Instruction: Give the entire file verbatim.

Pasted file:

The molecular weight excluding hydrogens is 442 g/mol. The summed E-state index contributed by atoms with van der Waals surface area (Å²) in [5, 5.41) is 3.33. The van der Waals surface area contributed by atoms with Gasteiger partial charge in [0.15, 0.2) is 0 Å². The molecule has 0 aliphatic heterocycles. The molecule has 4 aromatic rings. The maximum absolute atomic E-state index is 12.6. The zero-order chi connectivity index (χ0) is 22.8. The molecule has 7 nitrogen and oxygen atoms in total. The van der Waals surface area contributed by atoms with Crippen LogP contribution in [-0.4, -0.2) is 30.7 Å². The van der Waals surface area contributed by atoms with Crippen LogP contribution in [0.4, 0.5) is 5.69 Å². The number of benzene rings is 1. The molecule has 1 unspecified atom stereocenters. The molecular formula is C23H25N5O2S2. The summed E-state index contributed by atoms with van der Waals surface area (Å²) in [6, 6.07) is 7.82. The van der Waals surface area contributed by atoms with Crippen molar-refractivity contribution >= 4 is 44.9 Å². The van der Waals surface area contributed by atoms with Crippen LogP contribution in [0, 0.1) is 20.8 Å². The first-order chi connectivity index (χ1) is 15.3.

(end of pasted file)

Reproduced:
The molecular weight excluding hydrogens is 442 g/mol. The summed E-state index contributed by atoms with van der Waals surface area (Å²) in [5, 5.41) is 3.33. The van der Waals surface area contributed by atoms with Gasteiger partial charge in [0.15, 0.2) is 0 Å². The molecule has 0 aliphatic heterocycles. The molecule has 4 aromatic rings. The maximum absolute atomic E-state index is 12.6. The zero-order chi connectivity index (χ0) is 22.8. The molecule has 7 nitrogen and oxygen atoms in total. The van der Waals surface area contributed by atoms with Crippen LogP contribution in [-0.4, -0.2) is 30.7 Å². The van der Waals surface area contributed by atoms with Crippen LogP contribution in [0.4, 0.5) is 5.69 Å². The number of benzene rings is 1. The molecule has 1 unspecified atom stereocenters. The molecular formula is C23H25N5O2S2. The summed E-state index contributed by atoms with van der Waals surface area (Å²) in [6, 6.07) is 7.82. The van der Waals surface area contributed by atoms with Crippen molar-refractivity contribution >= 4 is 44.9 Å². The van der Waals surface area contributed by atoms with Crippen LogP contribution in [0, 0.1) is 20.8 Å². The first-order chi connectivity index (χ1) is 15.3.